Sunday, September 13, 2015


The year is 3015. Someone found a calendar in the rubble, so I'm pretty sure the date is the 13th of September.

We watched a movie called "Eraser" this week. Arnold Schwarzenegger plays a U.S. Marshal who "erases" people's past, making them disappear for their own safety, basically a super beefy, super muscular witness protection agent. He is charged with protecting  a woman who is the only witness in a case against a big tech company who is creating weapons for enemies of America. But *gasp* they are after her! Who could have ever guessed? They ambush her at her home, using one of the aforementioned weapons, a railgun. A railgun evidently capable of firing at almost the speed of light.

RIP all of physics ever
The blue trails are the tears of physicists
who watched this movie.

So, of course, we need a first hand example of the power of these railguns, right? The witness' ex Darryl is there at her house, a nice character who is unimportant to the overall plot, and the watchers have not connected to at all. The chance of him surviving this encounter? If you think there is any you have never watched an action movie. The third round hits him right in the stomach, flinging him backwards at least 7 feet through the air, slamming him into the wall behind him. Prognosis? Dead on arrival. So, that's cool and all. But, really? We saw the shooter fire this round, and he certainly didn't go flying backwards. And he even looks a little bit smaller than Darryl. So what's up with this?

Well, to figure out what should have happened, lets do some physics. In the movie, it is stated that these railguns fire at "almost the speed of light." Let me just say, we have a railgun stashed in the armory, and it sure isn't shooting at almost the speed of light. Upwards of mach 6 yes, speed of light? No way. Well, we will humor the movie (and ourselves) and figure out what should have happened.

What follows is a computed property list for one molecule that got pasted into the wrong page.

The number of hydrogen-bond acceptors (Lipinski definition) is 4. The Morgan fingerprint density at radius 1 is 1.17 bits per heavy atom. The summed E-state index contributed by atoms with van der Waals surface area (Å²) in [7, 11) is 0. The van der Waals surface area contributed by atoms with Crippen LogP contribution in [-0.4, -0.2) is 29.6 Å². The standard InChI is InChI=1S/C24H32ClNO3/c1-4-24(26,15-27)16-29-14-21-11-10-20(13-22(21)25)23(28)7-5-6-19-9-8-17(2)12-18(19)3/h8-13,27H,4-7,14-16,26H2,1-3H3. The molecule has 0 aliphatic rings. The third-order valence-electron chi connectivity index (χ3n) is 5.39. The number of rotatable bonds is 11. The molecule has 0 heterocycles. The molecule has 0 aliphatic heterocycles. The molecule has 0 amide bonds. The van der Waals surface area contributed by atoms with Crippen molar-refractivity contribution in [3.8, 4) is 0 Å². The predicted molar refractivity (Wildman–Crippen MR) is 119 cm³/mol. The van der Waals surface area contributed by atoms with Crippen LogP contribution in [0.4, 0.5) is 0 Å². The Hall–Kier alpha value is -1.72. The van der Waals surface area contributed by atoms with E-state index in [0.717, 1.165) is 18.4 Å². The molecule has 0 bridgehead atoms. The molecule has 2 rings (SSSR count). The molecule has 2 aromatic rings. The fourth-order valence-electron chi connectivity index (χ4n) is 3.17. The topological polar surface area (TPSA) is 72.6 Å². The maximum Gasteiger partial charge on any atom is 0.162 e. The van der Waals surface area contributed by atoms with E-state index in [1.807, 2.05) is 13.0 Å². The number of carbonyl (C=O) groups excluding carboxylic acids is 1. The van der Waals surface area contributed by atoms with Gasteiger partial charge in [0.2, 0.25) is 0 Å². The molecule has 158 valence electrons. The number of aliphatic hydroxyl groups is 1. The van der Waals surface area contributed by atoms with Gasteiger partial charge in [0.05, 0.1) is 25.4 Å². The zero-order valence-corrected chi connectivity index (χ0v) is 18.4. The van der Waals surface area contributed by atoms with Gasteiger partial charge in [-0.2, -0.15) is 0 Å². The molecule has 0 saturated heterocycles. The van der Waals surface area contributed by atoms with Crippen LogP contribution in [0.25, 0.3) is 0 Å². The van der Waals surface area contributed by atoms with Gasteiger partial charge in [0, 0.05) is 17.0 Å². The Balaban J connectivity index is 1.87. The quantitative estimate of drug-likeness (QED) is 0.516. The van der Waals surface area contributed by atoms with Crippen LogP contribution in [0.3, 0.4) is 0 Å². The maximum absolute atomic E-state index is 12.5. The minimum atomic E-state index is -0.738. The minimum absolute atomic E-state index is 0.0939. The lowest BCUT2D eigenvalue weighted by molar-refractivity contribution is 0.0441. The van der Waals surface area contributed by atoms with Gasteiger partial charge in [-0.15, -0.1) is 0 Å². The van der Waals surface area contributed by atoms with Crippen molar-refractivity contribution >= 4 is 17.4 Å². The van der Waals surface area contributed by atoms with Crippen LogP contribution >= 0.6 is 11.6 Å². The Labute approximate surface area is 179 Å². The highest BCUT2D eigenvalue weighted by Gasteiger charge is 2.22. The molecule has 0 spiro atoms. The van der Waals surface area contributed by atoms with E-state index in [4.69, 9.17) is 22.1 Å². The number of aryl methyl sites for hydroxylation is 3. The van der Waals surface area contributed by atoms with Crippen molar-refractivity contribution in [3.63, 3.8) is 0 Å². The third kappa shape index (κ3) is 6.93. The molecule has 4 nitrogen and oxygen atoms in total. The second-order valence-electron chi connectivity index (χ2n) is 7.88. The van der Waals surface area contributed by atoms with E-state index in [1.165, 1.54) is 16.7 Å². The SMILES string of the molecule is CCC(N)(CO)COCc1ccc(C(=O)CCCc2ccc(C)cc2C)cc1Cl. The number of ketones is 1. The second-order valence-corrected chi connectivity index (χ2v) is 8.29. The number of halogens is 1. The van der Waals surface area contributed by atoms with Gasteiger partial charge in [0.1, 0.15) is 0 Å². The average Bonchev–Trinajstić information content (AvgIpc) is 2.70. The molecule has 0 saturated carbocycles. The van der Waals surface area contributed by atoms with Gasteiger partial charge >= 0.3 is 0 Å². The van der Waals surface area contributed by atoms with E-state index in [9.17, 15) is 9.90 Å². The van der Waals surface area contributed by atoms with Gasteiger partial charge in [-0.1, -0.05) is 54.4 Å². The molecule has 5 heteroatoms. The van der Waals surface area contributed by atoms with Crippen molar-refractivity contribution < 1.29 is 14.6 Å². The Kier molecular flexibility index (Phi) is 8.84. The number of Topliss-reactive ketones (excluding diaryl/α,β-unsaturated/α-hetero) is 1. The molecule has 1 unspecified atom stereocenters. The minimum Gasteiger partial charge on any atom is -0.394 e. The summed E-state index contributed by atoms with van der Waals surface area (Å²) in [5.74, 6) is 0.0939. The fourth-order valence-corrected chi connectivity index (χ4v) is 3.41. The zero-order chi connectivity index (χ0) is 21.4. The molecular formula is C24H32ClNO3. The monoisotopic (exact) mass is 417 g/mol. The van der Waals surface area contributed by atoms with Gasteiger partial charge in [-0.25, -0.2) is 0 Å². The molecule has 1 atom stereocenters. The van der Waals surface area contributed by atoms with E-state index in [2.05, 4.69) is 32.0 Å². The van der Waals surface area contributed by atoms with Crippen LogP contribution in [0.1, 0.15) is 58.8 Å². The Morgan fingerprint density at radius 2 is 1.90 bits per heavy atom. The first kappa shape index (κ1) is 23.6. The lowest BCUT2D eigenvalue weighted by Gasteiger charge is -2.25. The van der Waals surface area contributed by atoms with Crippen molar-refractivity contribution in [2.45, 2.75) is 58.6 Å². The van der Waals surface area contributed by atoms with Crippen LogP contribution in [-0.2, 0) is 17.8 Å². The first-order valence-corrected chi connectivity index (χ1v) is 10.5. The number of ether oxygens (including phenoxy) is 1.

Incredibly professional and detailed drawing of what happened

From the amazing drawing above, we can see that the shooter (hereon called mook) fires his bullet, and the bullet impacts Derryl and he is going to go flying backwards. Thanks to the Law of Conservation of Momentum, we know that the initial and final momentum of the system are both equal to 0. And thanks to a little clause in that law, we get to ignore friction and other non-conservative forces. So what we end up with is:

For the shot:

For the impact:

Where f and i indicate final and initial, b refers to the bullet, m refers to the mook, and d refers to Darryl
Also, because we ignore air resistance, P(f,b) in the shot is equal to P(i,b) in the impact.

What I want to know, is how fast was Darryl's now lifeless body going after that impact, and how fast was the mook going after the recoil of the gun blew his shoulder out and carried him with it? They should be similar, as they are about the same size.

As far as values:
m(m): he looks a little on the light side (bulky jacket) so i said m(m) = 80 kg
m(b): our railguns fire are .26 g aluminum slugs.I have nothing else to go with so, m(b)=.00026 kg
m(d): he seems just a little on the heavy side, so m(d) = 85 kg
Note: according to Einstin, calculating the momentum of objects going that close to the speed of light requires special calculations, which upon doing, we get:
p(b)=161,000 kg*m/s

so, v(f,m) = p(b)/m(m)

And we get: 
2012.5 m/s
4501.83 miles per hour
almost mach 6

I think he is dead. And I am not sure he knows it.

Now, doing those calculations for poor Darryl, we get:


and we get:
1894.1 m/s,
4236.98 mph,
about mach 5.5

Yeah, he is dead too. Faster than you can say "Bad movie physics"

1 comment:

  1. Well written entry, but there are some issues with your analysis. First, you need to remember that conservation of momentum states that the initial momentum of the system equals the final. In your first equation, you have the final momentum of one object equaling the final momentum of the other object. That's not possible if the initial momentum of the system is zero. You also should have been more explicit about what speed you assumed for the momentum. One other point is that in your last calculation, you need to divide by the mass of Daryl plus the mass of the bullet. In this case that's a tiny correction, but I want to make sure you know how to do these problems correctly.